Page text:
“There’s quite a list of regulations, so read carefully,” he said.
Looking ahead, Williams knows the next passionate outdoor attractions will be hiking, camping, catfishing and searching for something unusual, such as Wisconsin’s early native orchids, the yellow lady’s-slipper (pictured) and the dark blue showy orchis orchid.
“I’ve seen jack-in-the-pulpit blooming and a lot of Mayapples, too. Shooting stars are abundant in prairies.”
Fawning has begun with some old enough to follow mom for stretches. This week, either side of May 25, is the most likely birthing date.
This green curtain drop suddenly changed other things in the outdoors. Small baby birds are heard, but rarely seen. Other small animals are tunneling through tall grass, while alfalfa conceals hen turkeys and surely poults in a week or so. Trout anglers are beginning to struggle a bit walking along streams and weed growth is beginning to show in small lakes.
Some deer antlers are beginning to fork or branch. They’re “red” summer coats are becoming common.
Mosquitoes have joined ticks in the “watch out” category. And baby robins and bluebirds are beginning to fly.
This year’s Wisconsin DNR Ethical Hunter Award was presented to Mark Moersch, of Stevens Point last weekend at Vortex Optics headquarters in Barneveld.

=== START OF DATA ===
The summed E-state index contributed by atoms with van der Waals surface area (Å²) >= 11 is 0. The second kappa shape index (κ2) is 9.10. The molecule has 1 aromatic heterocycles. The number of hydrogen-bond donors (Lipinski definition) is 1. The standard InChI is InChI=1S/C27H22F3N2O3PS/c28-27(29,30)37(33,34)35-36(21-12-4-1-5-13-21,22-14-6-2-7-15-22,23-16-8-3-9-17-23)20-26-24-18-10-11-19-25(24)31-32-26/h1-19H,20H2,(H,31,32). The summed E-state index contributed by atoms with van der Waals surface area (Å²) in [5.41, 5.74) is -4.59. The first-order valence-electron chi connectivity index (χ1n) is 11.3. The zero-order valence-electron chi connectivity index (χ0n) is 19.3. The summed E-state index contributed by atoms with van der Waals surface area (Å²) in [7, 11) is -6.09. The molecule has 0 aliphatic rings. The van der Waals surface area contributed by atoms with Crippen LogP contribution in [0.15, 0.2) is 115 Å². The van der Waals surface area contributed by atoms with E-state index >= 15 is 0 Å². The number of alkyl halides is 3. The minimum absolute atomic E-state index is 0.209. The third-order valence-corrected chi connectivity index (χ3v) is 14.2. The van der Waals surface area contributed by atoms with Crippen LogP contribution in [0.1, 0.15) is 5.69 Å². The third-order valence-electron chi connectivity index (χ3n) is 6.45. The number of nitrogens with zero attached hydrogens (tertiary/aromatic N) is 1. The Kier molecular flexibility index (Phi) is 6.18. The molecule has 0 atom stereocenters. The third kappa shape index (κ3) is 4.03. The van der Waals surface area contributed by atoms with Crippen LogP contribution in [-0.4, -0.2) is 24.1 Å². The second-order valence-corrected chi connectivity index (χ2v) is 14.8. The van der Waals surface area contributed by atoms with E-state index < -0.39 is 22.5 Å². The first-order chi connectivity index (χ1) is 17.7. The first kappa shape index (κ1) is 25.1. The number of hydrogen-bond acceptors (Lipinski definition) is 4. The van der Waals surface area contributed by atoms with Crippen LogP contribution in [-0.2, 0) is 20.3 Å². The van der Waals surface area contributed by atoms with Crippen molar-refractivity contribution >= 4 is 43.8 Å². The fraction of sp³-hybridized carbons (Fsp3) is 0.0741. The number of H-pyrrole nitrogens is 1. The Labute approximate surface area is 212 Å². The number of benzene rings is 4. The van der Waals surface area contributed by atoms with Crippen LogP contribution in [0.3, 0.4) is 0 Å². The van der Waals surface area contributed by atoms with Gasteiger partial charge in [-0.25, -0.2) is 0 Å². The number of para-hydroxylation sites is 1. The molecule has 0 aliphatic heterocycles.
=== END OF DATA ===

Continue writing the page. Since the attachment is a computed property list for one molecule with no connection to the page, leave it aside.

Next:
Contact Jerry Davis, a freelance writer, at This email address is being protected from spambots. You need JavaScript enabled to view it. or 608-924-1112

Wild Birds Unlimited

Karen Perry from Wild Birds Unlimited

A little of this and that happenings in May:
 
* Hopefully, everyone has their oriole and hummingbird feeders out, because they are back. Please make sure to keep food fresh and feeders clean and free of mold and mildew.
* Peak of warbler migration early to mid-month.
* Rose-breasted grosbeaks, nighthawks, wood thrushes, vireos and chimney swifts return.
* Peak of bird courtship. Listen for the morning chorus. I love hearing this chorus early in the morning, some don’t, but it truly is a beautiful sound.
* Nesting materials are being collected. You can put some nesting material out in a clean suet feeder or on a tray. SAFE items include pet hair, cotton fibers and yarn that is cut no longer than six inches in length so birds don’t become tangled. Please DO NOT use dryer lint as this is dangerous when it becomes wet.
* Chickadees and titmice become scarce at feeders as they nest and raise their young. Both these birds enjoy mealworms, so if you want to have fun while sitting outside, put a few in a dish and watch them come.
* Mosquitoes can begin to be a problem late in the month. Make sure you don’t have standing water in pots, buckets, etc., as mosquitoes will lay their eggs in standing water.
* If you have house wrens in your yard, it’s nice to have more than one house. The male wren will fill all boxes with twigs and get the female to choose one. After that, sometimes he entices another female to a different house.
* BIRD 911: If you find a baby bird on the ground, do not move it unless it is in immediate danger. Remember, mom and pop are probably pretty close watching as their little one acclimates to nature.

Questions, concerns or just want to talk birds? Stop by our store.
Happy birding and don’t forget to clean the bird bath,
Karen Perry,
Wild Birds Unlimited, Onalaska, 608-781-5088, or  www.wbu.com/onalaska